Dromoland Castle manager's holiday home is a golfer's dream
Golf has been called a waste of a good walk, but during a round on the Championship course in Lahinch, Dromoland's Mark Nolan and his wife Maria spotted the perfect site on which to build a holiday home, and their joint talents as designers helped make it perfect
One would want to be dim or unbelievably unobservant not to clock that Mark and Maria Nolan are passionate about golf.
The first sign is a miniature golfer on the hall table of their gorgeous home in Lahinch, the second is a line up of old hickory-wood golf clubs on the wall on the landing. Not to mind the fact that the house - strictly speaking their holiday home - is strategically positioned between two golf courses. To the front is the Lahinch Championship links course, where the Irish Open is to be played next year, and to the back of the house is the club's Castle course.
The miniature golfer, by the way, is the trophy they won when Mark and Maria played their annual 'divorcesome' last month in Portugal. This is a yearly tournament between themselves and three other couples, and Mark and Maria have taken it home triumphantly for the second year in a row.
"You'd think the way I'm going on, I'm a good golfer," Mark notes with a laugh. "I'm not, I'm a disaster. Thank God for Maria, she's very competitive."
Though they obviously love their golf, fortunately they're not golf bores. Both have other passions, including love of family and friends. Mark, in particular seems to have a huge circle of friends. He knows everyone, and is obviously incredibly gregarious - a handy quality in the person who holds the position of managing director of the luxurious Dromoland Castle, a post he's held for nearly 30 years. It's a job the silver-tongued, silver-haired dynamo from Dublin 4 seems born for, though his parents probably thought their only son, the youngest of four and a Gonzaga boy at that, would go to university and go into one of the more established professions. After all, his late father was a GP and his mother, who will be 100 next year, was herself a solicitor.
But fate decreed otherwise. "We had a summer house in a place called Golden Bay, the most idyllic place, right beside Ashford Castle. I was 17 and I suppose driving my parents cracked," Mark recalls. "I met a friend of mine in a pub - I know we shouldn't have been in a pub at 17 - and he asked me what I was doing for the summer. He suggested I go up to Ashford, that they'd definitely give me a job. I went up that evening and I started the following day. And I got the bug. "I know it sounds like a cliche, but I loved it all, the meeting people and the diversity of the job," Mark explains. "My mother reckoned it was exactly what I should do, but I had to get some qualification."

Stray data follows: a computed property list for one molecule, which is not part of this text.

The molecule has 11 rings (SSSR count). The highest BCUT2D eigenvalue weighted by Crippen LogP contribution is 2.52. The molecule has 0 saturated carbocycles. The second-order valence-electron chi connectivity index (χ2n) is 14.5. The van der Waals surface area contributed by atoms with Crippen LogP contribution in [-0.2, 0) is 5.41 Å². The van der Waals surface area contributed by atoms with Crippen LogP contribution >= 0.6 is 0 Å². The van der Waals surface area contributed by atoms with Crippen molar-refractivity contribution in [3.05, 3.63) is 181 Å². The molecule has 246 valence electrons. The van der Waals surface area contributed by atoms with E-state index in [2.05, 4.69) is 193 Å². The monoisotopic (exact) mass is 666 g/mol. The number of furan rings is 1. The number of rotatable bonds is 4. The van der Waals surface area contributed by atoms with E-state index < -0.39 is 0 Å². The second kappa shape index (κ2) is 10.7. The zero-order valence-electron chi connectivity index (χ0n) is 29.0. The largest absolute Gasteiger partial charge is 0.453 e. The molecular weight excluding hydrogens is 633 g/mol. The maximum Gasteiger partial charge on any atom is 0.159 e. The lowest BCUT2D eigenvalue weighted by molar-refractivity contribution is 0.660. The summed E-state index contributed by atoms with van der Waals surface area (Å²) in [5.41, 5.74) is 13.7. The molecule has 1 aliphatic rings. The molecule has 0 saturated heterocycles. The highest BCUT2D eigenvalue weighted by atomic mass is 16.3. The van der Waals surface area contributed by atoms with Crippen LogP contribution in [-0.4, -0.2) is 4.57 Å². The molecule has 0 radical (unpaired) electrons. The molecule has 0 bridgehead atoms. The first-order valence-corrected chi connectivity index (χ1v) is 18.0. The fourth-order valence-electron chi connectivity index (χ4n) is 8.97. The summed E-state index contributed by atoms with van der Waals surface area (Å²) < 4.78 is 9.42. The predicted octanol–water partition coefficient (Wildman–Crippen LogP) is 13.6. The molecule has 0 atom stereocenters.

So he went to GMIT in Galway, did a diploma in hotel management and was lucky enough to get a scholarship on the back of it to spend a year in the Dunfey Hotels in New York. After that, he came back to Ashford and became deputy to Rory Murphy, the legendary hotelier who ran Ashford in those days.
"Rory was my mentor and he really has been one of my great life mentors ever since," Mark enthuses.
Mark stayed six years in Ashford, and during that time he met Maria, a nurse who also studied art and whose paintings are now all over the house.
"We met at Ballinrobe Races. My great friend John Tobin was going out with Maria's sister Suzanne, and they decided we'd be perfect together and introduced us," Mark notes, adding with a laugh: "They broke up but we're still together." The couple have four children, three daughters and a son, now all in their 20s.
During Mark's stint in Ashford, the group then running it took over Dromoland, and Mark was appointed general manager.
"One Friday evening Rory met me and said, 'What would you think of becoming GM at Dromoland?' I went down the following day and I've been there ever since. At 28, I was the youngest ever GM. That was nearly 30 years ago. I went with literally a shirt. The same Saturday, my sister-in-law was getting married, but I couldn't go to her wedding. I had to take up the job that day."
Initially it was a huge challenge. The hotel, a genuine castle dating from 1835 and the home of the O'Brien family, who had a home on the site from the 15th Century until the 1980s, was losing money, but fortunately the owners gave Mark a free hand and over the years he has turned it around.